I commend the authors for overhauling their article as substantially as they did, including adding a couple of case studies to analyze. Their numerous, thorough revisions greatly improved the manuscript. While I do have a handful of minor comments that should be able to be quickly addressed by the authors, my chief concern at this point is that it is not really novel information that different combinations of WRF physics parameterizations perform well or struggle in certain situations. Many, many studies have shown this. However, I do think there still is value in demonstrating this for extreme weather events that impacted a wind farm in the Belgian North Sea. I think that there was little consistency across these three case studies for which parameterizations tended to perform better or worse is itself still interesting, and points to the need for more robust statistics with (much) larger sample sizes to make more general conclusions with confidence about a “best configuration” for accurately modeling the wind speed and wind direction at offshore wind farms in that region, or whether the “best configuration” will change based on the weather regime. I would like to see the authors state that caveat more clearly, especially in the Conclusion.
1. Uncapitalize terms that are abbreviated if they are common nouns (e.g., extreme weather events, numerical weather prediction, planetary boundary layer, lateral boundary conditions, mean absolute error, etc.), but retain capitalization only for proper nouns (e.g., normalized Euclidean distance).
2. When defining an abbreviation, the term that is abbreviated should be singular. For instance, EWE should stand for extreme weather event. If there are multiple extreme weather events, then use EWEs. The same principle applies to LBC: LBC should mean lateral boundary condition, while LBCs should mean lateral boundary conditions. Once this change is made, ensure that all subsequent mentions of the abbreviation correctly refer to the singular (EWE, LBC) or plural (EWEs, LBCs) usage.
3. Generally speaking, single-digit numbers should be spelled out. For instance, “3 PBL parameterizations” should be “three PBL parameterizations” (line 59), “5 classes” should be “five classes” (line 94), and “1-way nested” should be “one-way nested” (line 177). There are exceptions to this general rule, of course (especially when pertaining to things like measured values, time, etc.), but there are quite a few more cases like the three I mentioned that should be corrected.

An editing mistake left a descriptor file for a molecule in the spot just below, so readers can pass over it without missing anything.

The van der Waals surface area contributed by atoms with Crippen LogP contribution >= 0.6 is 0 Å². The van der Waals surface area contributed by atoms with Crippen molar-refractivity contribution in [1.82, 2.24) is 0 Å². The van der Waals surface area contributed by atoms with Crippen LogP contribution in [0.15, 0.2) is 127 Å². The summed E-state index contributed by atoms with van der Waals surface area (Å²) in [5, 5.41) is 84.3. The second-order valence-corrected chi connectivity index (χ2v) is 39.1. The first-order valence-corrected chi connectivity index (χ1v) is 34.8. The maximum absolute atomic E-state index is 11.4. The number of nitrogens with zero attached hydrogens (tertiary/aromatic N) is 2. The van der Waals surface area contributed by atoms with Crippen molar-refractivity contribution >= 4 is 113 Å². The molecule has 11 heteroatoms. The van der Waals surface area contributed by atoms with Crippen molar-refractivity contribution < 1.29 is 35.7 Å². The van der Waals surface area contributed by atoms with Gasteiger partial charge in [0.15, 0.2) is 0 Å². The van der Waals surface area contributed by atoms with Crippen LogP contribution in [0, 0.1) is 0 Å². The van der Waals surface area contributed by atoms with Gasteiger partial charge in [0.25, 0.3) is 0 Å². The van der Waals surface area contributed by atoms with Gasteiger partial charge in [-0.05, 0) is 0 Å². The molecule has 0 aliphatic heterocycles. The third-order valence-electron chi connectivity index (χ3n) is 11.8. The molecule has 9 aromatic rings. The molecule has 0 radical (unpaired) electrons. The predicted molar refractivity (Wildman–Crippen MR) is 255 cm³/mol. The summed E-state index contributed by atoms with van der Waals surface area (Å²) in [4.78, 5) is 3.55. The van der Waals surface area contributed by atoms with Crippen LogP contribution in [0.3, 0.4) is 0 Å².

4. Lines 42, 221: Delete the “see” before “e.g.”. The “see” is already implied.
5. Lines 48, 49, 53: Add “the” before “PBL”.
6. Lines 73–74: “by translating it into compensating subsidence, a combination of vertical advection, moisture, and temperature.” — This is awkwardly worded and needs to be revised.
7. Line 89: Change “vertical” to “the 3D”.
8. Line 138: Change “therein” to “herein”.
9. Line 142: Change “Storm Ciara is” to “Storm Ciara was”.
10. Line 150: Change “British isles” to “British Isles” (capitalize Isles, as the term as a whole is a proper noun).
11. Figs. 1 and 19: These maps are much improved in this revision. That said, I suggest (but do not require) additional revisions to these plots, specifically the contour intervals. Specifically, I think the upper limit of the range should be something more appropriate to the data (even 10 mm/h barely appears on the filled contour maps, so why is 100 mm/h the upper limit?). I would suggest something like [0.01, 0.10, 0.50, 1.00, 5.00, 10.00, 20.00, 30.00), or whatever set of contour intervals would be helpful to capture the meaningful variations in the data better. This is not a critical fix, but is a principle that can be applied to all sorts of figures; you do not have to stick with uniformly spaced contour intervals, whether in linear or exponential space, if that is not the most meaningful way to display the field. Also, is the star filled white, and thus blocking any view of precipitation behind it, or is it transparent/not filled? Ensuring the star is transparent/not filled white would be a small but important fix.